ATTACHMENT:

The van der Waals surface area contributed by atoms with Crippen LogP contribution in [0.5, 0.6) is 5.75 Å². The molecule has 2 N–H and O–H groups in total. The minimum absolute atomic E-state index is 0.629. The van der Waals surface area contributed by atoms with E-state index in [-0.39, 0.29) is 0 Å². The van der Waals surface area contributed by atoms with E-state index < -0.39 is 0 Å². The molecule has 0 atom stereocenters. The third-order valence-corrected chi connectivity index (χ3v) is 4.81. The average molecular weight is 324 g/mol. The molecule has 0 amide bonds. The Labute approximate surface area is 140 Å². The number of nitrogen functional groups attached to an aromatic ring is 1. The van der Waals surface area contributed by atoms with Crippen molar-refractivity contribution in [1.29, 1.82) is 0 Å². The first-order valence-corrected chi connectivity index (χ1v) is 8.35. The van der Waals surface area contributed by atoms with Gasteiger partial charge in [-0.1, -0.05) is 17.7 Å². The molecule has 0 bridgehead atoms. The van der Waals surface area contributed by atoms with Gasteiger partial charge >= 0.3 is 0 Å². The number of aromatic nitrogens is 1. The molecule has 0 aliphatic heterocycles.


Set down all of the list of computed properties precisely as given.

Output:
The van der Waals surface area contributed by atoms with Crippen LogP contribution in [0.5, 0.6) is 5.75 Å². The molecule has 2 N–H and O–H groups in total. The minimum absolute atomic E-state index is 0.629. The van der Waals surface area contributed by atoms with E-state index in [-0.39, 0.29) is 0 Å². The van der Waals surface area contributed by atoms with E-state index < -0.39 is 0 Å². The molecule has 0 atom stereocenters. The third-order valence-corrected chi connectivity index (χ3v) is 4.81. The average molecular weight is 324 g/mol. The molecule has 0 amide bonds. The Labute approximate surface area is 140 Å². The number of nitrogen functional groups attached to an aromatic ring is 1. The van der Waals surface area contributed by atoms with Crippen molar-refractivity contribution in [1.29, 1.82) is 0 Å². The first-order valence-corrected chi connectivity index (χ1v) is 8.35. The van der Waals surface area contributed by atoms with Gasteiger partial charge in [-0.1, -0.05) is 17.7 Å². The molecule has 0 bridgehead atoms. The van der Waals surface area contributed by atoms with Gasteiger partial charge >= 0.3 is 0 Å². The number of aromatic nitrogens is 1. The molecule has 0 aliphatic heterocycles.